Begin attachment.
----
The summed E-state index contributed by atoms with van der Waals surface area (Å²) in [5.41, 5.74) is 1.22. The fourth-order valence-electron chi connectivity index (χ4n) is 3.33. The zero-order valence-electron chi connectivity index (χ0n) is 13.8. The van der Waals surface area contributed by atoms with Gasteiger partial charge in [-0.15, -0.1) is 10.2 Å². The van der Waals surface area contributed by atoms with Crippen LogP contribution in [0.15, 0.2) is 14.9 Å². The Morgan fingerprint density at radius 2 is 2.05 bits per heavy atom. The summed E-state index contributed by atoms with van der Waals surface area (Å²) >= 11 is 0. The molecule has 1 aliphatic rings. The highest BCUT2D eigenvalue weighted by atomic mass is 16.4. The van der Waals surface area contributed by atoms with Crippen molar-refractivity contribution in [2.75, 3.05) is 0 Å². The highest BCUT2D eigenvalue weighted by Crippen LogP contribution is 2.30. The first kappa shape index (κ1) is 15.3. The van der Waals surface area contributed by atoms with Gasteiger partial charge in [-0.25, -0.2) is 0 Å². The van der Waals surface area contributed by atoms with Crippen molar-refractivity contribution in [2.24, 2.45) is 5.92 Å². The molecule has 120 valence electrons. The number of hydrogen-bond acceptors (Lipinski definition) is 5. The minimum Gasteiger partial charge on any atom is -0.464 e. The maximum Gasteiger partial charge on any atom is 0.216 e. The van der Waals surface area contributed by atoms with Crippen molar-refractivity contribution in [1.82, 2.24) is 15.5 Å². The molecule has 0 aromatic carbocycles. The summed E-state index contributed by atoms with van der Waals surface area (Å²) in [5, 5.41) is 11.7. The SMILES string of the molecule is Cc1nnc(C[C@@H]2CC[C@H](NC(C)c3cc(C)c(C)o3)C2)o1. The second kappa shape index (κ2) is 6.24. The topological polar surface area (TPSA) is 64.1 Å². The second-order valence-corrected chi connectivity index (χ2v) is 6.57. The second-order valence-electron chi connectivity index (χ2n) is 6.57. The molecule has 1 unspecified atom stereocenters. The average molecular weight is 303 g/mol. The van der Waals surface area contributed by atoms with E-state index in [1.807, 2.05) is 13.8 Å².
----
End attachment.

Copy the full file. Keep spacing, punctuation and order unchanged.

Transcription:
The summed E-state index contributed by atoms with van der Waals surface area (Å²) in [5.41, 5.74) is 1.22. The fourth-order valence-electron chi connectivity index (χ4n) is 3.33. The zero-order valence-electron chi connectivity index (χ0n) is 13.8. The van der Waals surface area contributed by atoms with Gasteiger partial charge in [-0.15, -0.1) is 10.2 Å². The van der Waals surface area contributed by atoms with Crippen LogP contribution in [0.15, 0.2) is 14.9 Å². The Morgan fingerprint density at radius 2 is 2.05 bits per heavy atom. The summed E-state index contributed by atoms with van der Waals surface area (Å²) >= 11 is 0. The molecule has 1 aliphatic rings. The highest BCUT2D eigenvalue weighted by atomic mass is 16.4. The van der Waals surface area contributed by atoms with Crippen molar-refractivity contribution in [2.75, 3.05) is 0 Å². The highest BCUT2D eigenvalue weighted by Crippen LogP contribution is 2.30. The first kappa shape index (κ1) is 15.3. The van der Waals surface area contributed by atoms with Gasteiger partial charge in [-0.25, -0.2) is 0 Å². The van der Waals surface area contributed by atoms with Crippen molar-refractivity contribution in [2.24, 2.45) is 5.92 Å². The molecule has 120 valence electrons. The number of hydrogen-bond acceptors (Lipinski definition) is 5. The minimum Gasteiger partial charge on any atom is -0.464 e. The maximum Gasteiger partial charge on any atom is 0.216 e. The van der Waals surface area contributed by atoms with Crippen molar-refractivity contribution in [1.82, 2.24) is 15.5 Å². The molecule has 0 aromatic carbocycles. The summed E-state index contributed by atoms with van der Waals surface area (Å²) in [5, 5.41) is 11.7. The SMILES string of the molecule is Cc1nnc(C[C@@H]2CC[C@H](NC(C)c3cc(C)c(C)o3)C2)o1. The second kappa shape index (κ2) is 6.24. The topological polar surface area (TPSA) is 64.1 Å². The second-order valence-corrected chi connectivity index (χ2v) is 6.57. The second-order valence-electron chi connectivity index (χ2n) is 6.57. The molecule has 1 unspecified atom stereocenters. The average molecular weight is 303 g/mol. The van der Waals surface area contributed by atoms with E-state index in [1.807, 2.05) is 13.8 Å².